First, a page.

The Reinvention of You: From Stay at Home to Working Parent

Many years ago, Walt Disney (1901-1966) had a dream: a full length animated film of Snow White and the Seven Dwarfs. The film industry scoffed at this ridiculous idea – who in the world would watch a full-length cartoon!? The idea, sure to cause the doom of Walt Disney Studios, was dubbed ‘Disney’s Folly.’ Well, the rest is history.

Disney once stated, “Somehow I can’t believe that there are any heights that can’t be scaled by a man who knows the secret of making his dreams come true. This special secret, it seems to me, can be summarized in the four C’s. They are curiosity, confidence, courage and constancy…. When you believe in a thing, believe in it all the way.”



Wonder what is available to you? If you have been out of the work force and need to refresh your skills, you would be amazed by today’s options. Countless learning opportunities are available online – from simple continuing education credits to certificate programs to full college degrees. This style of learning works well for the working parent, due to the flexibility. Make sure you do your homework: investigate costs, reputation of provider and the technical requirements for your computer and mobile device before beginning. Also check with your new employer, as some institutions partially pay for degree programs. This is especially true for those that are nurses thinking of entering popular RN TO BSN programs, as hospitals strive to increase the numbers of BSN-prepared nurses at the bedside.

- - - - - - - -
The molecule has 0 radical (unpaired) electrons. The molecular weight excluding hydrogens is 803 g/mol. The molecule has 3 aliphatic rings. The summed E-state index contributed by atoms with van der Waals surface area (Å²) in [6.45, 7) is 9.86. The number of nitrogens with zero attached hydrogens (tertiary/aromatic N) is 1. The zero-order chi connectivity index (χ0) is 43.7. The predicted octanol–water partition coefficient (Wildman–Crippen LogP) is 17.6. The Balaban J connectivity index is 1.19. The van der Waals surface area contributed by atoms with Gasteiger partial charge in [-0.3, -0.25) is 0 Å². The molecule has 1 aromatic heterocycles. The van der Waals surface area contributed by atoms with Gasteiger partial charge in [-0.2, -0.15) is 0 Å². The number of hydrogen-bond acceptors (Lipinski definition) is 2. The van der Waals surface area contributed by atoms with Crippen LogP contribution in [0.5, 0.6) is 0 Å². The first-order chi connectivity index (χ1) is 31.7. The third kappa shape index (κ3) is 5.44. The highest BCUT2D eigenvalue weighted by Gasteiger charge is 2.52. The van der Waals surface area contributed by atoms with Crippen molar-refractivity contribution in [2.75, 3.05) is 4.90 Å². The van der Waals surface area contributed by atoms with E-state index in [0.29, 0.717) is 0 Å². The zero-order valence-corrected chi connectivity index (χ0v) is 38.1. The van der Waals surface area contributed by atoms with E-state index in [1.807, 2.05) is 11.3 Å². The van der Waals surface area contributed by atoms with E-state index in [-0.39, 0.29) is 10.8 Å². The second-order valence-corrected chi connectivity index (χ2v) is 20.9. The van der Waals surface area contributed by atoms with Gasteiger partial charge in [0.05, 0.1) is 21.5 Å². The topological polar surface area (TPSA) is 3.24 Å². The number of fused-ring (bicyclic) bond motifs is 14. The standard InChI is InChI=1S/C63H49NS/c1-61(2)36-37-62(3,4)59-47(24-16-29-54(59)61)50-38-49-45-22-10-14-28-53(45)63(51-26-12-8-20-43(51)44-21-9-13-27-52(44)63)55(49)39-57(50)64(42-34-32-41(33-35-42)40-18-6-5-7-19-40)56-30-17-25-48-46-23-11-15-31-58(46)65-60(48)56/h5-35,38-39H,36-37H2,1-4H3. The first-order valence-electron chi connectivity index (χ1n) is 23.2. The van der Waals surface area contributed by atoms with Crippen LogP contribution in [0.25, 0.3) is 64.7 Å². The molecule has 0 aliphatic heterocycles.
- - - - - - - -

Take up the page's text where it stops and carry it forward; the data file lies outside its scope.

As a new hospice nurse, out of the work force for 11 years, the sight of 2 large plastic boxes brimming with ‘trunk supplies’ caused me to burst into tears. “What ever made me think I could do this?’ I moaned – staring at the mounds of 4×4 bandages, Foley catheters, and needles for lab draws. Fortunately, my wise nurse manager assigned me a gentle and capable mentor. With her support, I quickly gained the needed confidence to practice independently, but I always knew my mentor was a phone call away if needed. So be upfront and ask your new manager for a willing mentor to ‘show you the ropes,’ boosting your confidence for a successful transition.

In her book Wake-up Calls, Joan Lunden writes of her tenure as co-host of ABC’s Good Morning America (1980-1997). She described her intense fears of public speaking, avoided for years with the cozy nature of a TV studio. After leaving the popular ABC program, she recounts overcoming her panic-like feelings, using her vulnerabilities to connect and empower others. As an RN, I did the same thing. Each day, nurses care for “patients and family members who are ill, scared and generally not at their best.” (GA Galanti, Caring for Patients from Different Cultures). You can use your vulnerabilities to promote empathy and caring for others – great qualities for a nurse.

Developing a plan – and sticking to it – will be the key to your success. Set aside dedicated times for household chores and studying, as well as time to relax and enjoy family and friends. Learn to set gentle but firm boundaries with people who distract you. Be prepared for your stay-at-home friends to drift away or not understand your new purpose. And when the goal seems unreachable, recall a popular Chinese fortune-cookie proverb: Enough shovels of dirt- a mountain. Enough pails of water- a river.

Your Future
If the current economic downturns have forced your return to work, use Walt’s words of wisdom to dream and do.

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